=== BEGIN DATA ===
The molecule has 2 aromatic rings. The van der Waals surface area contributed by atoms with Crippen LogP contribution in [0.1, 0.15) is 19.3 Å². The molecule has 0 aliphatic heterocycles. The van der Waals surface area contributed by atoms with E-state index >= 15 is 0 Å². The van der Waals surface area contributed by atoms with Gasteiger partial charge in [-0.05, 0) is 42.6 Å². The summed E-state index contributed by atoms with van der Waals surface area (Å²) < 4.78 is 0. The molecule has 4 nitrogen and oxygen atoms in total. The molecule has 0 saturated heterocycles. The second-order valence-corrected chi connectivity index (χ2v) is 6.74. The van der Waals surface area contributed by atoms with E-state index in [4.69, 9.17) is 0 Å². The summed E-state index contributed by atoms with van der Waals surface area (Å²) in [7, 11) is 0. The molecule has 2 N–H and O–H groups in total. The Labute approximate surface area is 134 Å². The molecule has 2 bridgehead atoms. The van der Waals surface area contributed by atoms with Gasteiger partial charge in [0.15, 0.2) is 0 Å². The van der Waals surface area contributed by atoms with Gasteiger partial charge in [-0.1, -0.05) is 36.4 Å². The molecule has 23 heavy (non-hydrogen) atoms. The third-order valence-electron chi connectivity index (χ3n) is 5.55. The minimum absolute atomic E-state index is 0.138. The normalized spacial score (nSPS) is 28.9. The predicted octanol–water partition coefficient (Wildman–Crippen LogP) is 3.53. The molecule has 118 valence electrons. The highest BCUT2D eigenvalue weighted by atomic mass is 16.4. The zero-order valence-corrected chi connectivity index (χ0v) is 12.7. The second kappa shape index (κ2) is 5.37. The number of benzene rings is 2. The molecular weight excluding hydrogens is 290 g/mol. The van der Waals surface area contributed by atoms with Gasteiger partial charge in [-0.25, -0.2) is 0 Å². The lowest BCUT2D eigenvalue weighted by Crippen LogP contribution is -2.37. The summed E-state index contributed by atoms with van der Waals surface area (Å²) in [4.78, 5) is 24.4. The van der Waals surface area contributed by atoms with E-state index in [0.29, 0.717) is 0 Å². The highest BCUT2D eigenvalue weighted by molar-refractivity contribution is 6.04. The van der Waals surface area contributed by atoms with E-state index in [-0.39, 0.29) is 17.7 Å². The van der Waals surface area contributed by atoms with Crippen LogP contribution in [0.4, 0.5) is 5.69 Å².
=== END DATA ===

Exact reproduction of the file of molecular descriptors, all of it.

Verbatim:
The molecule has 2 aromatic rings. The van der Waals surface area contributed by atoms with Crippen LogP contribution in [0.1, 0.15) is 19.3 Å². The molecule has 0 aliphatic heterocycles. The van der Waals surface area contributed by atoms with E-state index >= 15 is 0 Å². The van der Waals surface area contributed by atoms with Gasteiger partial charge in [-0.05, 0) is 42.6 Å². The summed E-state index contributed by atoms with van der Waals surface area (Å²) < 4.78 is 0. The molecule has 4 nitrogen and oxygen atoms in total. The molecule has 0 saturated heterocycles. The second-order valence-corrected chi connectivity index (χ2v) is 6.74. The van der Waals surface area contributed by atoms with E-state index in [4.69, 9.17) is 0 Å². The summed E-state index contributed by atoms with van der Waals surface area (Å²) in [7, 11) is 0. The molecule has 2 N–H and O–H groups in total. The Labute approximate surface area is 134 Å². The molecule has 2 bridgehead atoms. The van der Waals surface area contributed by atoms with Gasteiger partial charge in [0.15, 0.2) is 0 Å². The van der Waals surface area contributed by atoms with Gasteiger partial charge in [-0.1, -0.05) is 36.4 Å². The molecule has 23 heavy (non-hydrogen) atoms. The third-order valence-electron chi connectivity index (χ3n) is 5.55. The minimum absolute atomic E-state index is 0.138. The normalized spacial score (nSPS) is 28.9. The predicted octanol–water partition coefficient (Wildman–Crippen LogP) is 3.53. The molecule has 118 valence electrons. The highest BCUT2D eigenvalue weighted by atomic mass is 16.4. The zero-order valence-corrected chi connectivity index (χ0v) is 12.7. The second kappa shape index (κ2) is 5.37. The number of benzene rings is 2. The molecular weight excluding hydrogens is 290 g/mol. The van der Waals surface area contributed by atoms with Gasteiger partial charge in [-0.25, -0.2) is 0 Å². The lowest BCUT2D eigenvalue weighted by Crippen LogP contribution is -2.37. The summed E-state index contributed by atoms with van der Waals surface area (Å²) in [4.78, 5) is 24.4. The van der Waals surface area contributed by atoms with E-state index in [0.29, 0.717) is 0 Å². The highest BCUT2D eigenvalue weighted by molar-refractivity contribution is 6.04. The van der Waals surface area contributed by atoms with E-state index in [-0.39, 0.29) is 17.7 Å². The van der Waals surface area contributed by atoms with Crippen LogP contribution in [0.4, 0.5) is 5.69 Å².